Do you know that “All Is Lost” moment in a novel? It usually happens at the end of Act Two.
I feel like that’s where I’m at with National Novel Writing Month (NaNoWriMo).
Why? Because I went to San Diego for vacation. And my word count status for NaNoWriMo has plummeted.
For me and my NaNoWriMo progress, it seems like all is lost.
As a writer, an ‘All Is Lost’ moment is the most hellish trial your character will have to go through — Standout Books Publishing Services
If you find yourself on vacation this month, here are 6 tips to help keep your writing progress on track.
1. Write on the plane
“Being confined to your seat for several hours on a plane is the perfect time to write.” — Meghan Miller, Tethered by Letters
2. Wake up a little earlier, stay up a little later
“…you’ll need to slot that work into your vacation schedule the same way you schedule it into life back home.” — Kevin T. Johns
3. Write during down-time
When you’re back at the hotel, type a bit on your laptop or scribble in your notebook instead of watching TV. You probably won’t be able to put in a thousand words in one go, but it’ll be better than nothing. You may even surprise yourself with how much you get done.
4. Increase your daily word count before you go
Put on your MathWriterMatician hat. Figure out what you’d like your daily word count to be while on vacation. Divide that number by the number of days you’ll be on vacation. Spread that amount over the week or two before you leave. If you do that, then…
5. Don’t write at all during the time off
Make a conscious decision to be on vacation, with no writing. Be guilt-free. Allow yourself to enjoy the well-deserved time off. Just be ready to…
6. Hustle when you return home
Hopefully, you won’t get back home in need of a vacation from your vacation. (We’ve all been there.) If you’re like me and return home with a paltry word count, there’s good news. The month isn’t over.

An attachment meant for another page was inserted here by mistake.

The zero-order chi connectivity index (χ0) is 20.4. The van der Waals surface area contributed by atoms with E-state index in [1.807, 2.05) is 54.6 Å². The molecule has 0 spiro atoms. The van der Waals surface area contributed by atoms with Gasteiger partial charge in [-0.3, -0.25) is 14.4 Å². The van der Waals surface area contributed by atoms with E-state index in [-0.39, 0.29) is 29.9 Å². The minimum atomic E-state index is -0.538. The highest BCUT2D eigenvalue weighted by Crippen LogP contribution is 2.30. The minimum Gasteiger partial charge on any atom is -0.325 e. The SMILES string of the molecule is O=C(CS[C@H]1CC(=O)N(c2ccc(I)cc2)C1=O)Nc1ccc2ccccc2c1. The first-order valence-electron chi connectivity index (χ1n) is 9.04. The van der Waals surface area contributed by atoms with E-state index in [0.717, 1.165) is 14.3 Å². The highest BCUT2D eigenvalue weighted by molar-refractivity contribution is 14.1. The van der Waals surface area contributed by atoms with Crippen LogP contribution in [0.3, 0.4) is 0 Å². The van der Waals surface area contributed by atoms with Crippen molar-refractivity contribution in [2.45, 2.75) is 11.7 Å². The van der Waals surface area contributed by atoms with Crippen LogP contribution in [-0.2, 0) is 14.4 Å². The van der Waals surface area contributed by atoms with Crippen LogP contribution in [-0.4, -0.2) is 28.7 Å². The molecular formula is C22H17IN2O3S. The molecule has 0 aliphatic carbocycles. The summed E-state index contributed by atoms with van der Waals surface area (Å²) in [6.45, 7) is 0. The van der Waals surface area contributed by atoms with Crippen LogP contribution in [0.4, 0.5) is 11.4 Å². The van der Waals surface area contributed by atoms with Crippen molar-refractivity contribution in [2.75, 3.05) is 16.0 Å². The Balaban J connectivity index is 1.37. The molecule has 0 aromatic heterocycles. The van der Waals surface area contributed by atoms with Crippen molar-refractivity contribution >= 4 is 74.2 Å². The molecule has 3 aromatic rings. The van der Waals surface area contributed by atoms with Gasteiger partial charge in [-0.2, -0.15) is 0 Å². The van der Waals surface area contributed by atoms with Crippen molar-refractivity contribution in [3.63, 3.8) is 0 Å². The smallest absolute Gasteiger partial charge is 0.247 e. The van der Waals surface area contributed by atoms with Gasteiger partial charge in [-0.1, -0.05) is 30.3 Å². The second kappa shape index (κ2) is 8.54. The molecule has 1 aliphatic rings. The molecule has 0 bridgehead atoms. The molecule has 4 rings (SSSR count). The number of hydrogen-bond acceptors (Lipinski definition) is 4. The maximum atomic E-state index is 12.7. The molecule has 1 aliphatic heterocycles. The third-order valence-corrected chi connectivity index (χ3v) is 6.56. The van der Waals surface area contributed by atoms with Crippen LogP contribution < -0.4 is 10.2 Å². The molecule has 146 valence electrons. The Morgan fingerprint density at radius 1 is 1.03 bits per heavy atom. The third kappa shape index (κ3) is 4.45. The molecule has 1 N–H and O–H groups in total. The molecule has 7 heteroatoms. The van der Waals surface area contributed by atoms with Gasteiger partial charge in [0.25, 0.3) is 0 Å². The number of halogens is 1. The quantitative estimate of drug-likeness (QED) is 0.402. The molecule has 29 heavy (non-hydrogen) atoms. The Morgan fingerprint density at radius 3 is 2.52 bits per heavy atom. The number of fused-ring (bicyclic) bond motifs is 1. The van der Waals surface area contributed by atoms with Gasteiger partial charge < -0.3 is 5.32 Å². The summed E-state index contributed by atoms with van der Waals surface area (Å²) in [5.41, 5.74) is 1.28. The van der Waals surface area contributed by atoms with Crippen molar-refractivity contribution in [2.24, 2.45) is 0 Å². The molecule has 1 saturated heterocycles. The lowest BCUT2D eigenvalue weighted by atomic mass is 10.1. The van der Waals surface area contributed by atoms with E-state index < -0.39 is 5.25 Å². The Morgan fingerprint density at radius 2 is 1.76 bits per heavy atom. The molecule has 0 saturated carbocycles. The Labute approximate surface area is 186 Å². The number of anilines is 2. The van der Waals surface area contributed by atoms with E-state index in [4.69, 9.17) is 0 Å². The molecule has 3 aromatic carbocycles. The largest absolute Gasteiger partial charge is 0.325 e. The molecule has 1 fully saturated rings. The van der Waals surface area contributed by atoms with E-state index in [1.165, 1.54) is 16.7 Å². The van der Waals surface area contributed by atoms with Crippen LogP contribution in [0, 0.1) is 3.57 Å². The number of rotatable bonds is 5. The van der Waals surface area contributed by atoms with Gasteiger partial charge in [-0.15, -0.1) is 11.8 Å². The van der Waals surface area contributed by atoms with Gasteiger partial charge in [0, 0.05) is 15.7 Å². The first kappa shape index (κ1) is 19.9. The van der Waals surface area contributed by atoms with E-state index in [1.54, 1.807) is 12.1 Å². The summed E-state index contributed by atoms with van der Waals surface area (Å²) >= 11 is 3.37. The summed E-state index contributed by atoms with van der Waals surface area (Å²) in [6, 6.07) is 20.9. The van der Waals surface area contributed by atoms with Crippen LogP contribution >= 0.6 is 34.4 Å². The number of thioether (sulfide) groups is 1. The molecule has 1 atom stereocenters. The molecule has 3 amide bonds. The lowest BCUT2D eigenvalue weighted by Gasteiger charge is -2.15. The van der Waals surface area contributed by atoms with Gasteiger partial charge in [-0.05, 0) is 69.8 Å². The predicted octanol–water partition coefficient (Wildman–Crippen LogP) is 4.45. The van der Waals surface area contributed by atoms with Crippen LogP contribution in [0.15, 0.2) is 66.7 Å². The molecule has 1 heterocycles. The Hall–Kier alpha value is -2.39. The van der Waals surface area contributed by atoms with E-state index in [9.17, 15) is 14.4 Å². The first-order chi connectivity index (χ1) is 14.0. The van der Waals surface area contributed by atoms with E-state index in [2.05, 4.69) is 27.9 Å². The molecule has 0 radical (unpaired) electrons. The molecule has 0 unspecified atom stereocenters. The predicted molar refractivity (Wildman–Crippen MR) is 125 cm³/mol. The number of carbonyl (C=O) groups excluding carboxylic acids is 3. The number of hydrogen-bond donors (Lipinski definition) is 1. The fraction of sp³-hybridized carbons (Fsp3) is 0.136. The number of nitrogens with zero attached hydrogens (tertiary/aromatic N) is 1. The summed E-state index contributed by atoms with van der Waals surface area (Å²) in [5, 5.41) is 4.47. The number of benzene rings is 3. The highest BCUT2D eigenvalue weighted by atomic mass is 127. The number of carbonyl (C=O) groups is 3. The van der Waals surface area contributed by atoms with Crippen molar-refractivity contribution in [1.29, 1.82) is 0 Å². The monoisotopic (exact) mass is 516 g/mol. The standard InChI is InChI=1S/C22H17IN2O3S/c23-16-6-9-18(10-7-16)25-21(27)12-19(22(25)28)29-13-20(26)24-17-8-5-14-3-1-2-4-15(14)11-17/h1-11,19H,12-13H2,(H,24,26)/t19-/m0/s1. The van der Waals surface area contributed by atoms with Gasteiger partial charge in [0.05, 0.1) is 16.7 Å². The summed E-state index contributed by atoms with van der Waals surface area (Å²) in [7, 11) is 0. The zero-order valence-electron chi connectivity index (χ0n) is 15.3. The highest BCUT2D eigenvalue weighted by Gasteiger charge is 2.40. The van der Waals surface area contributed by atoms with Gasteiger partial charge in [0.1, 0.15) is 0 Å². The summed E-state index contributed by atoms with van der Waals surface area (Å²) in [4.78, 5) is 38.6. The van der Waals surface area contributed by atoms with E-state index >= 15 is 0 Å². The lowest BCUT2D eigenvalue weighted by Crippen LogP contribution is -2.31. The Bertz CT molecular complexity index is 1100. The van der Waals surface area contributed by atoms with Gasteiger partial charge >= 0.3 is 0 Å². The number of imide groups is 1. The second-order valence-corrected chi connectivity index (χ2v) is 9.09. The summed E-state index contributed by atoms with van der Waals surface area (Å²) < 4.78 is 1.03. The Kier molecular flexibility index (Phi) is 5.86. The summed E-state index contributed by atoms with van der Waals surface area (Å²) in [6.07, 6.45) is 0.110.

Be gentle on yourself. Write as much as you can during the rest of November. Even if you think all is lost, write like it isn’t. Make a conscious effort to try to meet your NaNoWriMo goal, even if it’s less than 50,000 words.
“But what about Thanksgiving?”
Many of the items above can apply to Thanksgiving, too, especially tip numbers 2, 4, 5, and 6.
Since I plan on making a Thanksgiving dinner, I know that writing on Thursday will be impossible. Wednesday will be tough, too, because I’ll cook several things early, like homemade cranberry sauce, gravy, and apple pie.
But I’ll have a writing strategy going in.
- Work on increasing my daily word count the days before Thanksgiving.
- Allow myself to take the holiday off and be guilt-free.
- Hustle when Thanksgiving is over (while consuming yummy leftovers, of course).
Do you have any tips to add? What writing strategy will you use for Thanksgiving?
Check out these related posts:
Why Your Novel Needs An ‘All Is Lost’ Moment – And How To Create One — Standout Publishing Book Services
Should You Write While On Vacation? — Kevin T. Johns
Writing While On Vacation — Tethered by Letters
And my article: